Pearce v Coynes Freight Management Group Pty Ltd
 FCA 320 (April 2010)
Coynes Freight Management Group (Coynes) operated two
warehousing businesses. Armik Group Pty Ltd imported vodka from
overseas and arranged for its storage at one of the warehouses that
was licensed to store underbond goods. The importation of the vodka
attracted customs duty. One week after importation, 849 cartons of
vodka were stolen from the warehouse.
Pearce (a customs officer / collector), wrote to Coynes pursuant
to s 35A(1) of the Customs Act 1901 seeking payment of
approximately $216,000, being an amount equivalent to the duty that
would have been payable if the goods were 'entered for home
consumption' on the date of the letter, plus GST.
Section 35A(1) of the Customs Act provides:
Where a person who has, or has
been entrusted with, the possession, custody or control of dutiable
goods which are subject to the control of the Customs:
a) fails to keep those goods safely; that person shall, on
demand in writing made by a Collector, pay to the Commonwealth an
amount equal to the amount of the duty of Customs which would have
been payable on those goods if they had been entered for home
consumption on the day on which the demand was made.
The Customs Regulations allow an 'owner' of
goods to seek to have duty remitted under certain circumstances
including where goods are 'stolen' before the goods left
the control of customs. In reliance on this regulation, Coynes
sought to have the duty remitted arguing that it was an
'owner' of the goods within the definition of that term in
section 4 of the Customs Act as it was 'possessed of
or beneficially interested in' or had 'control of or power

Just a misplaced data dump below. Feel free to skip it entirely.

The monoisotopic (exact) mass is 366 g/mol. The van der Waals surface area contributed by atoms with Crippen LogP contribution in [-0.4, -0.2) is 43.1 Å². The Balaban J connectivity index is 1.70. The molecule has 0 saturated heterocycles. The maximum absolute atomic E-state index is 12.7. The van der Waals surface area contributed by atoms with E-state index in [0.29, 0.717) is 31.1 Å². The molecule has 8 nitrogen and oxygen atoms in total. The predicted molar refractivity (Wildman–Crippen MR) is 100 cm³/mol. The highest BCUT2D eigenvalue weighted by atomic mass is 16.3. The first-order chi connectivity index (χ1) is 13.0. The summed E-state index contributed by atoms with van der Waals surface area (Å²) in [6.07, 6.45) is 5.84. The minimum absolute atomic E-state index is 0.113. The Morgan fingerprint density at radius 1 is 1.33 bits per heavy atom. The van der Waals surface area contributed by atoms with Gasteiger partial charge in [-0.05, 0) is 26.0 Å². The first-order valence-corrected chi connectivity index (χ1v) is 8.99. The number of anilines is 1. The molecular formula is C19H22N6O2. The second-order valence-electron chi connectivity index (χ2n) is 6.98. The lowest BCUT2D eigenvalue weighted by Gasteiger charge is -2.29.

of disposition over the goods'.
Customs rejected the request to remit the duty stating that
Coynes was not the importer cited on the import entry documents: it
was therefore not the 'owner' of the vodka and was not
liable to pay duty on it. Rather, as a party 'entrusted with
custody of the goods' it was liable to pay
'compensation' (not duty) under section 35A.
An application for review of this decision to Customs was also
unsuccessful. Whilst Coynes had custody of the goods, all it could
do was to move and store the goods within its warehouse. As such it
was found not to be the 'owner' of the goods and not liable
for duty. Further, section 35A did not seek to impose customs duty
but rather to make Coynes liable to pay compensation for the loss
of duty and the legislation did not provide for any remission of
Coynes then sought to appeal to the Administrative Appeals
Tribunal (AAT). Pearce, on behalf of Australian Customs, sought
declarations from the Federal Court that Coynes was not entitled to
seek remission of customs duty for the goods, nor was it entitled
apply to the AAT for a review of the decision by the customs
The court held that the conditions in s 35A of the Customs
Act 1901 had been satisfied and that the warehouse operator
was liable to pay the amount equivalent to the duty that would have
been paid on those stolen goods, as claimed in the demand.
Justice Dodds-Streeton noted that:
It is common ground that Coynes
had or was entrusted with the possession, custody or control of
dutiable goods subject to the control of Customs. As the goods were
stolen, it failed to keep them safely in accordance with the
practically absolute obligation recognised in relevant authority as
independent of fault.
The warehouse owner was not paying the duty, but an amount in
compensation for it. Therefore, as 'only a person liable to pay
duty is entitled to a remission', Coynes was not eligible to
This case serves as a warning to warehouse operators - they may
be liable to pay an amount equal to the applicable customs duty on
imported goods even if goods are stolen without any fault on their
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This was an interlocutory decision about the appointment of a tutor for the child appellant, to carry on his proceedings.
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